On Sunday we joined the Be One team (a mix of missionaries from different churches/denominations) at The Rock for church. One of the Be One members, Joey Millard, preached on Acts 16:25-34 and how Paul and Silas worshipped God in spite of their circumstances. He talked about what it takes to turn our words from grumbling to praise and that it is a change of attitude. This is a choice we are free to make in every circumstance – grumble, or praise; moaning or praise; crying or praise.
He ended the sermon by recalling an old gospel song he loves (the irony, he said, is that he only listens to gospel music once a year and that’s at the annual gospel festival which just happened on Saturday), “Hallelujah Anyhow.”
No matter what comes my way,
I’ll lift my voice and say,
Oh, yes Lord, me, too. Though I am sore from sleeping on the floor and am perpetually perspiring on account of the humidity and can never seem to get enough coffee, hallelujah anyhow. I only have wifi in the evenings back at the house and the shower is too short (though maybe I am too tall – I have to duck everywhere!) and I have not had sushi yet, but hallelujah anyhow.
Monday morning found us bright and early with a 40-minute drive to a nearby costal village. We joined up with another L.A. church (whose leader teaches at APU and whom I’ve met before – small world) and we were dropped off at different job sites around the village for a day of work alongside local farmers and fishermen.
My group’s task for the day was to shuck barnacles from lead weights used by the fishermen to keep their nets taut and in one place in the water. Little by little, we learned about the fisherman we were helping. He used to be the fire chief, and used to have workers who would help him with his scallops business. We also learned that this little garage-sized hut that housed the “factory” we’d been working at all day stands on the site where his house used to stand.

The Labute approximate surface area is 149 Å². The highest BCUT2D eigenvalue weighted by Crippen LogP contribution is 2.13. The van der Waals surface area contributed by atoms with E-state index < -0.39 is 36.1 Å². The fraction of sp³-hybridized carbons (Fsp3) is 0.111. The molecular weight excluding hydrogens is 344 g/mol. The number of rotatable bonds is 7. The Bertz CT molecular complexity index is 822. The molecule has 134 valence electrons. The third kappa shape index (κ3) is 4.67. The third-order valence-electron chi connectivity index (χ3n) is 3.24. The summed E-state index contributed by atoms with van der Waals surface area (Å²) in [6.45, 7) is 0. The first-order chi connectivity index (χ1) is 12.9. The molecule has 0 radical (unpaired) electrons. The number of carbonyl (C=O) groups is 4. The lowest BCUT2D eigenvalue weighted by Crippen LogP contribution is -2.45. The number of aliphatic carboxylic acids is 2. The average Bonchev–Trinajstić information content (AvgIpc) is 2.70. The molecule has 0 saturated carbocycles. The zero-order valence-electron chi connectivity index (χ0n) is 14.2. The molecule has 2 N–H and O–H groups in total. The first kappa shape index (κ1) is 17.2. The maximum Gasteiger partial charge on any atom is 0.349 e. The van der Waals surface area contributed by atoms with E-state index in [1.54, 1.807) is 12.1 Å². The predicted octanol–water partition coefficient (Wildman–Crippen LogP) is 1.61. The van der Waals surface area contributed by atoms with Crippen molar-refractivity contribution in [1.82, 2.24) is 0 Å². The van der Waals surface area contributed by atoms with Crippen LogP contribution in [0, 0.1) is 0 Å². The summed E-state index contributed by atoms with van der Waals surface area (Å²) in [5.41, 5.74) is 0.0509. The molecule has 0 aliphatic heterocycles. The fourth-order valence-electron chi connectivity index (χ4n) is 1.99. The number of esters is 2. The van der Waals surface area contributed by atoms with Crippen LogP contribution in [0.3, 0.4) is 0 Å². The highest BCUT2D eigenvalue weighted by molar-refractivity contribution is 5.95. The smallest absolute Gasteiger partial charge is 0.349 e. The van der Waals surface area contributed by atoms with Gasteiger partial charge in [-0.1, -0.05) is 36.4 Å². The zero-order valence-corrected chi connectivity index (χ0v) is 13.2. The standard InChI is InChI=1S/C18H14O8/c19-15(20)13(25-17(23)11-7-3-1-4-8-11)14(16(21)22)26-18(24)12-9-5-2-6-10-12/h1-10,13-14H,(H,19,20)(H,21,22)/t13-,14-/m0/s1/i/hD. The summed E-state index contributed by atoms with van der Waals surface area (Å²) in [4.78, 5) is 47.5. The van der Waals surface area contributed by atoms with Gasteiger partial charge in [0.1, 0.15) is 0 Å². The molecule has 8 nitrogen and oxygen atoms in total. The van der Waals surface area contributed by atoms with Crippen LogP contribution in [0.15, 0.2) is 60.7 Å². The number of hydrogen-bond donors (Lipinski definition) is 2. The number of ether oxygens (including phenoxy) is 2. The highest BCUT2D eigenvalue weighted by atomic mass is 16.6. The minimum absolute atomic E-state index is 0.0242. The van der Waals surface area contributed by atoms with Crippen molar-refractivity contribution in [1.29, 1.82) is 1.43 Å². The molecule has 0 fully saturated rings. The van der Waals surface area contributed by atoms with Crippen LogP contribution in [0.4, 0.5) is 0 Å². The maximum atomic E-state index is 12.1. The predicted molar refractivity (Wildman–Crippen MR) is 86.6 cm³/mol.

Everyone here remembers where they were on March 11, 2011. We have yet to meet someone who can talk about it without tearing up and getting lost in vivid memories. Some have not yet been able to clean up and repair the damage to their homes. We have been told many times by both the missionaries here and by the locals that lots of people helped immediately after the tsunami, but that it is the Christians who keep coming.
Culturally, the Japanese people are very polite, kind, and reserved. It takes relationships to win them over, not just gifts or acts of service – it takes time. The missionaries here emphasize and prioritize relationships over any task or chore we may do while we are here. Prayers are full of pleading for soft hearts, wisdom for discernment, and time to spend with the people of Ishinomaki. Servant leadership is on full display here with the Be One group, and they give most freely of their time.
Selfishly, this is why I do short-term missions – perspective. My “hallelujah anyhow” is a lot different from Paul’s. It is a lot different from the Be One group and the Christians here in Ishinomaki. But my “hallelujah anyhow” has value, too, when used wisely. Go ahead and roll your eyes at me for the things I mentioned above – I certainly did as I wrote them. Yes, they are “hallelujah anyhow” moments for me, but honestly? I know better than that.
But there are seasons in life when it seems too hard to do anything but put one foot in front of the other, times when I worry if God has forgotten about me, times when I feel like I am on my own. We all have unknown battles we are fighting, and it is in these battles that we cry out “hallelujah anyhow.” There is a lot of pain and fear in these cries, but cry out I must. My battles are not insignificant compared to the battles of Ishinomaki; my battles are different. And I thank God with all my heart that He is bigger than everything. Just as he provides and cares for the birds (see? they’re everywhere!), so he provides for me, the Be One team, and the people of Ishinomaki.